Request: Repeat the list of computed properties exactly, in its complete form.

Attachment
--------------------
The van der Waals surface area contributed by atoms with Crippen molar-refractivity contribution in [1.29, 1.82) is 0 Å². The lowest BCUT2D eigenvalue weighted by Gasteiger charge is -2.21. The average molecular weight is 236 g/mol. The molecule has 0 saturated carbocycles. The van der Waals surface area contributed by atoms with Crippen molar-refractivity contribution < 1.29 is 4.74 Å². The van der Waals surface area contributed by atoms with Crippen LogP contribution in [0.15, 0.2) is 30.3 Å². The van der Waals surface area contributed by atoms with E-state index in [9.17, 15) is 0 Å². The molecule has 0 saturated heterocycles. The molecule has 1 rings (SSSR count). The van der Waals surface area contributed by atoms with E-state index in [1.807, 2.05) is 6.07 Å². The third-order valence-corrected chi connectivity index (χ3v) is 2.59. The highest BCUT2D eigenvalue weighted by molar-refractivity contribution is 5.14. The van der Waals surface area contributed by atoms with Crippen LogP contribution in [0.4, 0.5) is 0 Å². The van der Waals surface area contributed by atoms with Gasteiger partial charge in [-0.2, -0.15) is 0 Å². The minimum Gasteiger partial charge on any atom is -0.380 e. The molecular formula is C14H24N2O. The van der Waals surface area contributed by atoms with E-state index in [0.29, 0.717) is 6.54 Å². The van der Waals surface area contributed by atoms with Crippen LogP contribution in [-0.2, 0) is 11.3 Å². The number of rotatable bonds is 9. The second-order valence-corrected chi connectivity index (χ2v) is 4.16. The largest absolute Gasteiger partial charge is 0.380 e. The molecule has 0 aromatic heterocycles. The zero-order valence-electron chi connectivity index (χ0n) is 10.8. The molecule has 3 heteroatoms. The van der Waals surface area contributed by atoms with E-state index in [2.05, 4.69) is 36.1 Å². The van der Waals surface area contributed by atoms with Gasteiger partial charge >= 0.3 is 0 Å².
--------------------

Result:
The van der Waals surface area contributed by atoms with Crippen molar-refractivity contribution in [1.29, 1.82) is 0 Å². The lowest BCUT2D eigenvalue weighted by Gasteiger charge is -2.21. The average molecular weight is 236 g/mol. The molecule has 0 saturated carbocycles. The van der Waals surface area contributed by atoms with Crippen molar-refractivity contribution < 1.29 is 4.74 Å². The van der Waals surface area contributed by atoms with Crippen LogP contribution in [0.15, 0.2) is 30.3 Å². The van der Waals surface area contributed by atoms with E-state index in [9.17, 15) is 0 Å². The molecule has 0 saturated heterocycles. The molecule has 1 rings (SSSR count). The van der Waals surface area contributed by atoms with E-state index in [1.807, 2.05) is 6.07 Å². The third-order valence-corrected chi connectivity index (χ3v) is 2.59. The highest BCUT2D eigenvalue weighted by molar-refractivity contribution is 5.14. The van der Waals surface area contributed by atoms with Crippen LogP contribution in [0.4, 0.5) is 0 Å². The van der Waals surface area contributed by atoms with Gasteiger partial charge in [-0.2, -0.15) is 0 Å². The minimum Gasteiger partial charge on any atom is -0.380 e. The molecular formula is C14H24N2O. The van der Waals surface area contributed by atoms with E-state index in [0.29, 0.717) is 6.54 Å². The van der Waals surface area contributed by atoms with Crippen LogP contribution in [-0.2, 0) is 11.3 Å². The number of rotatable bonds is 9. The second-order valence-corrected chi connectivity index (χ2v) is 4.16. The largest absolute Gasteiger partial charge is 0.380 e. The molecule has 0 aromatic heterocycles. The zero-order valence-electron chi connectivity index (χ0n) is 10.8. The molecule has 3 heteroatoms. The van der Waals surface area contributed by atoms with E-state index in [2.05, 4.69) is 36.1 Å². The van der Waals surface area contributed by atoms with Gasteiger partial charge >= 0.3 is 0 Å².